Being that no public can visit this closed, sensitive urban ecosystem, Nizam himself buzzes with the rare opportunity to explore the rooftop sanctuary. As a lively flock of birds swirls over the roof’s mossy surface, he climbs the gentle incline to the edge, looks out over Burrard Inlet and up to the slopes of Grouse Mountain. On them lies The Cut, an iconic ski run visible from almost any corner of the downtown core. But for Nizam, The Cut is more than a playground for winter enthusiasts. It is the site where his project will play out. And with a little help from The Eye of the Wind—the 1.5-megawatt wind turbine at Grouse’s peak that supplies 25% of the resort’s electricity—it is where the connection between city and wilderness will be brought to life.

Part 4

Capturing the Connection

Back on his ladder atop Grouse, Nizam seems close to framing in his chosen vision. In his photograph, both city, and wilderness will coalesce into what will become Visible Horizons. To Nizam this magical process means more than the sum of its parts. This light, the beams, these images; they mean something. “When the beams of light come together and create that connecting point, I get excited,” he says, with a childlike enthusiasm. “All of a sudden the concept becomes real. It’s alive.” Nizam goes silent again, pulled back into the magic only he can see through the camera.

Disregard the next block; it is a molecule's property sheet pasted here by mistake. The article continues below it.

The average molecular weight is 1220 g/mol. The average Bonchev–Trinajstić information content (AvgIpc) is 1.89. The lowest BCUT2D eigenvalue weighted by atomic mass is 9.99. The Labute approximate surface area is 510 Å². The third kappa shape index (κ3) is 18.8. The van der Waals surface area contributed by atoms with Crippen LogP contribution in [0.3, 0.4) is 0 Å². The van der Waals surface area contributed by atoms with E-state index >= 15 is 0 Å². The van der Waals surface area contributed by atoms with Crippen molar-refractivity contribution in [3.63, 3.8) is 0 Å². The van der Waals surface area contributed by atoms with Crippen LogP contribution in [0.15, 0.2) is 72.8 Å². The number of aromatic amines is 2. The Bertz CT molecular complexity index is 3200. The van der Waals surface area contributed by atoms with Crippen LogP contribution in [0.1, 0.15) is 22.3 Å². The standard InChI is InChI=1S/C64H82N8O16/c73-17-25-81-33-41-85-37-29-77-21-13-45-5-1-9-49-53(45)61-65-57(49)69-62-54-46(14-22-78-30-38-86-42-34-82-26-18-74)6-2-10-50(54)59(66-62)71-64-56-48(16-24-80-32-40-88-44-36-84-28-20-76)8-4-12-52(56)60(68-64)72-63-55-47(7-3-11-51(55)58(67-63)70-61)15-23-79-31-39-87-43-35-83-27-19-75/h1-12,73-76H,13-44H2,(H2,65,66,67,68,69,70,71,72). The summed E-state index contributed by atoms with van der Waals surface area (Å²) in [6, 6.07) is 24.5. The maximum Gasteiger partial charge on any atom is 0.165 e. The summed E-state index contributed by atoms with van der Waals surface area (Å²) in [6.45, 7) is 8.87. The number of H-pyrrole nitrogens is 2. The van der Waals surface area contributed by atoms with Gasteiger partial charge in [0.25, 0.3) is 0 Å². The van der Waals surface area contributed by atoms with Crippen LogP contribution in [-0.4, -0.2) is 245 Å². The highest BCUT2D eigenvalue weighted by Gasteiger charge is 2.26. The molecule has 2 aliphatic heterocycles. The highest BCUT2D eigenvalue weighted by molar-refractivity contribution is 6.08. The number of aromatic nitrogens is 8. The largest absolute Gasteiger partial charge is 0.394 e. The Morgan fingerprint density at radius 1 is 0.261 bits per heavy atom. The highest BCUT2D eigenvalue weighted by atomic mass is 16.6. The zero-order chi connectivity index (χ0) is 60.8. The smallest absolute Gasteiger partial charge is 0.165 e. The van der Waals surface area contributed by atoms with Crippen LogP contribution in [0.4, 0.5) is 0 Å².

“Part of living in Vancouver is being conscious of a respect for the beauty that we have here” he says. “We care about it. Go somewhere else and you’ll realize how tuned into nature you are in Vancouver; the type of food you eat, your sensibility for exercise and recreation…it’s so saturated into what we do here… and to what the lifestyle is. We live in an awesome part of the world and it’s like the fountain of youth here, I feel.”

Not far below, the three brilliant lights have become vibrantly fused. Nizam is elated. His vision has become reality.

“The light is a metaphor,” he says. “It’s a bridge that brings two spaces together.” - James Nizam

“You become aware of the fact that people who are in the city looking back up at the mountain are seeing something happening. The spectacle that we are observing through the point-of-view of the camera is suddenly something the city is observing looking back at the mountain. It frames the relationship between city and nature.”

Nizam depresses the shutter.

Related Travel Deals

Find Your Next Adventure

The BC Explorer

Want to experience the incredible things you see? The Explorer uncovers your favourite Instagram pics from BC. Use this travel planning tool to create your own #exploreBC adventure now.

Plan Now